Allen Ruppersberg, The Singing Posters: Allen Ginsberg's Howl by Allen Ruppersberg (Parts I-III), 2003/2005.
This major retrospective on the work of Conceptual artist Allen Ruppersberg (b. 1944, Cleveland) marks the artist’s first comprehensive US survey in over 30 years. Many of the works included, from private and public collections in Europe and elsewhere, have never before been exhibited in US museums.
Ruppersberg moved to Los Angeles in the mid-1960s with the goal of becoming an illustrator, but soon became active in an emerging scene led by artists such as John Baldessari, Ed Ruscha, William Leavitt, and others exploring the interface of language and image filtered through the lens of mass culture. His early projects—including environments made with found objects; wry, narrative photo works; and a novel copied by hand—began a career-long practice of creating works that prompt both reading and looking, and that intertwine fact with fiction.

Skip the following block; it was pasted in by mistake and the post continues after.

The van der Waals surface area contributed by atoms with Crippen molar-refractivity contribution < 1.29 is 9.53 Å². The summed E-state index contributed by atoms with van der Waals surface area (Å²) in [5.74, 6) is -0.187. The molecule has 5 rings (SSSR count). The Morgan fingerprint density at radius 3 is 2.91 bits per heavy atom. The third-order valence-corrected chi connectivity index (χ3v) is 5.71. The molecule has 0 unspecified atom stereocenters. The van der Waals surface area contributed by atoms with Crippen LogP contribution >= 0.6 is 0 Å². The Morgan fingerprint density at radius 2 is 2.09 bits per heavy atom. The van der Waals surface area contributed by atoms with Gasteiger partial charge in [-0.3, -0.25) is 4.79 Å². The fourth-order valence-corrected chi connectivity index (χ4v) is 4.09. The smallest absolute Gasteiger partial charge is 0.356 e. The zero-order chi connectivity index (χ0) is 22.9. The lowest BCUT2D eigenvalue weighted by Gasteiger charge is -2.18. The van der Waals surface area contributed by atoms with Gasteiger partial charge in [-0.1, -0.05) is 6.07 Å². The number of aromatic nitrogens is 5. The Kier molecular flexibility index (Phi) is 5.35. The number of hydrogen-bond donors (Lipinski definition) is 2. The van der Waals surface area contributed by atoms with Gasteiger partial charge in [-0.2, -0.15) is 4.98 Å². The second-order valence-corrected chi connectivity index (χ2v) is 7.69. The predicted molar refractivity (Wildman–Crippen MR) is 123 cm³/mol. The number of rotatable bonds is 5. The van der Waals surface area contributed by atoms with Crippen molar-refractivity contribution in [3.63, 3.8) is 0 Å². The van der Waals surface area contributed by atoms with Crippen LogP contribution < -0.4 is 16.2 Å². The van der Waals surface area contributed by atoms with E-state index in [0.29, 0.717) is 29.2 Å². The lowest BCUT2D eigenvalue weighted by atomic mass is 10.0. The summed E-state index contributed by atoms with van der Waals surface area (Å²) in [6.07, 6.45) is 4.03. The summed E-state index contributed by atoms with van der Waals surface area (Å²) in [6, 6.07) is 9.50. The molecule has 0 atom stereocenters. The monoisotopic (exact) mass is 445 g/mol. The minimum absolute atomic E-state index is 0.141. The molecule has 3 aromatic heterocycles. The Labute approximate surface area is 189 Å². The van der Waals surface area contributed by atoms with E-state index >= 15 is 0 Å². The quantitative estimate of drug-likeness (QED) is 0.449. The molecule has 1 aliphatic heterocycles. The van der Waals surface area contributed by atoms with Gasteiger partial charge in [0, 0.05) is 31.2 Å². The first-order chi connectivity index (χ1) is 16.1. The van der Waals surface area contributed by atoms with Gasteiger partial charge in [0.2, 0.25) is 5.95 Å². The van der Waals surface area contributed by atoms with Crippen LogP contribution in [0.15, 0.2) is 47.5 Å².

Since those early years, Ruppersberg has actively worked between Los Angeles, New York, and Europe. Wide ranging in approach, his work is unified by his regular use of American vernacular culture—including books, posters, newspapers and magazines, records, old films, and other vintage items—which he draws from his vast collections source material. Featuring more than 120 works made over the past 50 years, the exhibition includes the artist’s photo works combining text and image, early assemblage sculptures, and his groundbreaking environments Al’s Cafe (1969) and Al’s Grand Hotel(1971), participatory projects that helped put Los Angeles on the map as a center for Conceptual art. The exhibition also includes a broad range of drawings and collages, and more recent, immersive installations featuring such materials as commercial advertising posters, large-scale photographs, films, and books.
The exhibition charts Ruppersberg’s key themes: movement between places, presence and absence, the book as object and subject, memorials, and self-portraiture. It also reveals his reverence for cultural forms “destined to disappear,” from postcards and wall calendars to hand-painted signs and early recorded music. Perhaps more than any other artist of his generation, Ruppersberg has mined the nuances of culture through its visual details, unsung conventions, and modes of the everyday, often encouraging the involvement of the viewer as social participant, an aspect of his work that has had particular resonance with a younger generation of artists.
(Photo courtesy of Skirball Museum, Skirball Cultural Center, Los Angeles; photo by Robert Wedemeyer.)